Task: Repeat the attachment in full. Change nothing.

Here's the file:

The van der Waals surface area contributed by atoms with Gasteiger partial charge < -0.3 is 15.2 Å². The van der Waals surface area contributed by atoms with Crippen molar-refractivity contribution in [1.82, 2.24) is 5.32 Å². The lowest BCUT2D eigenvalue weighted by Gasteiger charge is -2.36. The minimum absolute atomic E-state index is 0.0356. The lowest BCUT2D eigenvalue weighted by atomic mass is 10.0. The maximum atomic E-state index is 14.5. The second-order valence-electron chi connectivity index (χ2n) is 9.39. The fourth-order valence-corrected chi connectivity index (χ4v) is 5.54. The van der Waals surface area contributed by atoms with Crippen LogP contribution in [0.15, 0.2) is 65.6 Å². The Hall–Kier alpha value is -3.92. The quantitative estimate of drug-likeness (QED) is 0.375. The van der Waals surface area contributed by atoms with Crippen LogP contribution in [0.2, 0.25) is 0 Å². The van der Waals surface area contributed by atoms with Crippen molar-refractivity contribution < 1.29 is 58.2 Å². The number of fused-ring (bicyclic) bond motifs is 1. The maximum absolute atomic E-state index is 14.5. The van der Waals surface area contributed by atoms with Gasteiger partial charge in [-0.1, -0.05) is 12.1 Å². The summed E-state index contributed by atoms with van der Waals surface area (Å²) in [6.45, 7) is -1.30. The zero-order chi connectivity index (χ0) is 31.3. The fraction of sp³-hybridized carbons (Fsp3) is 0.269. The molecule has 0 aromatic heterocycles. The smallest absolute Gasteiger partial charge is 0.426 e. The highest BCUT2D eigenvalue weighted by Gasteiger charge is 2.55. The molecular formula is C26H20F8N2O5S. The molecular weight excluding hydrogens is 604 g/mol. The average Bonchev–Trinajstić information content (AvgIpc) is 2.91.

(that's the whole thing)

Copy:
The van der Waals surface area contributed by atoms with Gasteiger partial charge < -0.3 is 15.2 Å². The van der Waals surface area contributed by atoms with Crippen molar-refractivity contribution in [1.82, 2.24) is 5.32 Å². The lowest BCUT2D eigenvalue weighted by Gasteiger charge is -2.36. The minimum absolute atomic E-state index is 0.0356. The lowest BCUT2D eigenvalue weighted by atomic mass is 10.0. The maximum atomic E-state index is 14.5. The second-order valence-electron chi connectivity index (χ2n) is 9.39. The fourth-order valence-corrected chi connectivity index (χ4v) is 5.54. The van der Waals surface area contributed by atoms with Crippen LogP contribution in [0.15, 0.2) is 65.6 Å². The Hall–Kier alpha value is -3.92. The quantitative estimate of drug-likeness (QED) is 0.375. The van der Waals surface area contributed by atoms with Crippen LogP contribution in [0.2, 0.25) is 0 Å². The van der Waals surface area contributed by atoms with Crippen molar-refractivity contribution < 1.29 is 58.2 Å². The number of fused-ring (bicyclic) bond motifs is 1. The maximum absolute atomic E-state index is 14.5. The van der Waals surface area contributed by atoms with Gasteiger partial charge in [-0.1, -0.05) is 12.1 Å². The summed E-state index contributed by atoms with van der Waals surface area (Å²) in [6.45, 7) is -1.30. The zero-order chi connectivity index (χ0) is 31.3. The fraction of sp³-hybridized carbons (Fsp3) is 0.269. The molecule has 0 aromatic heterocycles. The smallest absolute Gasteiger partial charge is 0.426 e. The highest BCUT2D eigenvalue weighted by Gasteiger charge is 2.55. The molecular formula is C26H20F8N2O5S. The molecular weight excluding hydrogens is 604 g/mol. The average Bonchev–Trinajstić information content (AvgIpc) is 2.91.